The late paintings of Worthington Whittredge : American Barbizon and the new internationalism.

Date of Award


Document Type



College of Liberal Arts

Degree Name

Bachelor in Arts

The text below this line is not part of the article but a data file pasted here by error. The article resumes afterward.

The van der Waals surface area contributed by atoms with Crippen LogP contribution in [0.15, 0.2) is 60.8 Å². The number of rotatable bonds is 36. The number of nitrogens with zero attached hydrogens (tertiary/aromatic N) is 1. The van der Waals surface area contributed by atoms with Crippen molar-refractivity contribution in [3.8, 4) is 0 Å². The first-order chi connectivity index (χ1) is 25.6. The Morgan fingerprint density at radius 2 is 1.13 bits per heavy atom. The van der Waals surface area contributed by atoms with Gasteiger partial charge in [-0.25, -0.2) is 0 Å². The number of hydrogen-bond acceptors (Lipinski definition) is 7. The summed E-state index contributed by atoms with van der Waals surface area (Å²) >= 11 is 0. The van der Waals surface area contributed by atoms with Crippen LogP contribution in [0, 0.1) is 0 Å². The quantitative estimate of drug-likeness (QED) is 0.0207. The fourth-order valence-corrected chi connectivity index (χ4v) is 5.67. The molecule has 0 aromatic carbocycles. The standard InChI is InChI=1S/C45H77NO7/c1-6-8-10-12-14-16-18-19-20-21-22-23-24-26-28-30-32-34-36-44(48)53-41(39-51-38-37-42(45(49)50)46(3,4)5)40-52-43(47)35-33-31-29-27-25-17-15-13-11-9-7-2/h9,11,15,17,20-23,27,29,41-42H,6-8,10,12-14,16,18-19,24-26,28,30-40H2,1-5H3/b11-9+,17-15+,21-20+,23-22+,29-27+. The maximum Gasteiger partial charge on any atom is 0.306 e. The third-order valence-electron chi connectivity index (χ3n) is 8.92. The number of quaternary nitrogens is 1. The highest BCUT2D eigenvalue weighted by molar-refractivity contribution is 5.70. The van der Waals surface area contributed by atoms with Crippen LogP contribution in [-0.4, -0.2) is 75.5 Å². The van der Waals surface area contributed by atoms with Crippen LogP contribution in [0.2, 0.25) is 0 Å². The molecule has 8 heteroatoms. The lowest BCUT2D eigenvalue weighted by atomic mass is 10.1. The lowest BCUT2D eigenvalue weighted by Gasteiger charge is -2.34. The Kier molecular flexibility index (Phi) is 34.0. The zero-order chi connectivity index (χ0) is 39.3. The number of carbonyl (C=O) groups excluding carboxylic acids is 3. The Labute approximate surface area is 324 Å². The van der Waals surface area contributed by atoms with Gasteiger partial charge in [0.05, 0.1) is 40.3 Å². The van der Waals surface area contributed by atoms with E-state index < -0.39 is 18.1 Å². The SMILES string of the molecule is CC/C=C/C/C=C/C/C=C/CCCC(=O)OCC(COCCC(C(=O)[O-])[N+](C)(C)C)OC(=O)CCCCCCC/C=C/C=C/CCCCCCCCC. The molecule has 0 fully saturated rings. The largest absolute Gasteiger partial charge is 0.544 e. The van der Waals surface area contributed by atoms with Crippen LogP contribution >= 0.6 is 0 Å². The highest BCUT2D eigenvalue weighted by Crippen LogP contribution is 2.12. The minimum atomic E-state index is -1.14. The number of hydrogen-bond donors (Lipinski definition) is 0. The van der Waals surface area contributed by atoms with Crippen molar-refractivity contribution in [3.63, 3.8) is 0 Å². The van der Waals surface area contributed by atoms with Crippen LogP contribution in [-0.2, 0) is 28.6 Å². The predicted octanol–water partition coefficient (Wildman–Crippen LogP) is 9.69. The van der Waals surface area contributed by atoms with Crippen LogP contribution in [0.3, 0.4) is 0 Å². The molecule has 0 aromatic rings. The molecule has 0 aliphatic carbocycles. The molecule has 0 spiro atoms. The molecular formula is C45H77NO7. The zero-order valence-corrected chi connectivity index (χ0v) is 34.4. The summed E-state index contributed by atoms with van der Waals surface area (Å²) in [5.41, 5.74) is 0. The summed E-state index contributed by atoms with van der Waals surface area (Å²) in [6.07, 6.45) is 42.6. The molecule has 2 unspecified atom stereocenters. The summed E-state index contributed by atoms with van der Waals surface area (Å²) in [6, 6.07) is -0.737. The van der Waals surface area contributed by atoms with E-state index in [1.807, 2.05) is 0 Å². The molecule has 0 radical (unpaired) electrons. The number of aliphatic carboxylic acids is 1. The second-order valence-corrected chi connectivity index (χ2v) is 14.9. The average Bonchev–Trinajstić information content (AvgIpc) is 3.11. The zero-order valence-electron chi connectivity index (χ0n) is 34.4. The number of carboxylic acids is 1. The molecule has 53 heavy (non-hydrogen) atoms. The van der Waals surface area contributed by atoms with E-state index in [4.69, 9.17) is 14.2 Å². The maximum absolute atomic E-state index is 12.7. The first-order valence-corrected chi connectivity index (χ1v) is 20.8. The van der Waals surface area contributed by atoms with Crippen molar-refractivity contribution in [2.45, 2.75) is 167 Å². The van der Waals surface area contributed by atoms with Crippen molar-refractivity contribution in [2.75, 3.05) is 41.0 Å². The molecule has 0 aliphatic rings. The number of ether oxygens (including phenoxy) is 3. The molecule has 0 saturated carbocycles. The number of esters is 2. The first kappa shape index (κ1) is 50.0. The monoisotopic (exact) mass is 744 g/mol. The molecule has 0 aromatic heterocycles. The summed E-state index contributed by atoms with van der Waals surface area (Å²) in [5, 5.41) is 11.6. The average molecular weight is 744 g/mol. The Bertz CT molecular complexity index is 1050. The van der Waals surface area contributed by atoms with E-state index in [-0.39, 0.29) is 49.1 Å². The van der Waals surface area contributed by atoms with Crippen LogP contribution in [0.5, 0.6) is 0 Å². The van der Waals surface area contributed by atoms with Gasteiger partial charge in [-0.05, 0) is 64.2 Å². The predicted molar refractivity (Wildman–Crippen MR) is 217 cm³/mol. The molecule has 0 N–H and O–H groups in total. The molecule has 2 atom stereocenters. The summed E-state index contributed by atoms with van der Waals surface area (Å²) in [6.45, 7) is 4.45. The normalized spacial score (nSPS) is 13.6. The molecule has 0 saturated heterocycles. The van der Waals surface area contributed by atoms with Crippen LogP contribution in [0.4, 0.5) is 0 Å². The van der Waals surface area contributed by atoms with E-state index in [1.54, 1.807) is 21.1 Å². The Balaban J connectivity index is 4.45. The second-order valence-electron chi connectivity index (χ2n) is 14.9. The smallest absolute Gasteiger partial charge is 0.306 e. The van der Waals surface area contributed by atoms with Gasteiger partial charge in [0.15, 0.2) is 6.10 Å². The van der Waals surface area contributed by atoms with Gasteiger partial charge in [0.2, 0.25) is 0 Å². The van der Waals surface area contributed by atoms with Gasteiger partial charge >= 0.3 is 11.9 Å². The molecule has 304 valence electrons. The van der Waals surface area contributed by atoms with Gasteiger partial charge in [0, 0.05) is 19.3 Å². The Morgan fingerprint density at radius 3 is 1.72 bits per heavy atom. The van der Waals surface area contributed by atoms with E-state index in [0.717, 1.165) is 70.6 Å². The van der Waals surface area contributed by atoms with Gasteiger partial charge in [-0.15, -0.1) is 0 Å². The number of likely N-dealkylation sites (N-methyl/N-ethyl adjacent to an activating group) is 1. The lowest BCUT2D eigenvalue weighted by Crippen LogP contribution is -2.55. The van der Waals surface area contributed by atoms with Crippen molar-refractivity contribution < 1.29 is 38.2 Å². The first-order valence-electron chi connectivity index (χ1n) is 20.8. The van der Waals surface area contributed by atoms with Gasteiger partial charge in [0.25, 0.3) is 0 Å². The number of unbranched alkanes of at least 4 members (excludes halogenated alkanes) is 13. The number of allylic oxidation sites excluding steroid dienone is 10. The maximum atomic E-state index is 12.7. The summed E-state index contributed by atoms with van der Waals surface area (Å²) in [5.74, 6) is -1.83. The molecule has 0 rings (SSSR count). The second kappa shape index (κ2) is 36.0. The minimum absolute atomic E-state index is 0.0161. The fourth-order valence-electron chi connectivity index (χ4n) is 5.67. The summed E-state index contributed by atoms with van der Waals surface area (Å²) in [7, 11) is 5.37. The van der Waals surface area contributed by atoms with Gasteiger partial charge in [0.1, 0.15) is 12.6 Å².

The year of the American Centennial and American Centennial Exhibition, 1876, not only marked the first century of the United States existence, but also a new chapter in American history. Coming at the heels of the Civil War and Reconstruction, this heavily symbolic year also bore witness to substantial changes in American life and how the nation envisioned itself through its art. In the interstice between the end of the Hudson River School, which defined America's visual identity throughout the 1850s and 1860s, and the American Barbizon movement, the New York based American artist Worthington Whittredge struggled to redefine his artistic style and identity. This paper examines his stylistic changes between the years 1876 and 1886, which mark the majority of his interaction with the American Barbizon School and his efforts to re-envision the American landscape. Through an analysis of his works from this period, those of several of his contemporaries, and concurrent articles from art journals, I seek to contextualize his progressive change within the trends of the New York art world. Whittredge's unique approach to American Barbizon painting, the palimpsest of the Hudson River School style and its program of depicting American identity through nature still evident in his work, is examined by focusing on the technical changes in his paintings. Furthermore, his atypical approach is studied in connection with his departure from decrying the contemporary advancement of urbanization and industrialization, instead providing a more nuanced and complex understanding of their relation to rural American life. Finally, his ability to see America as an American Barbizon artist is evaluated.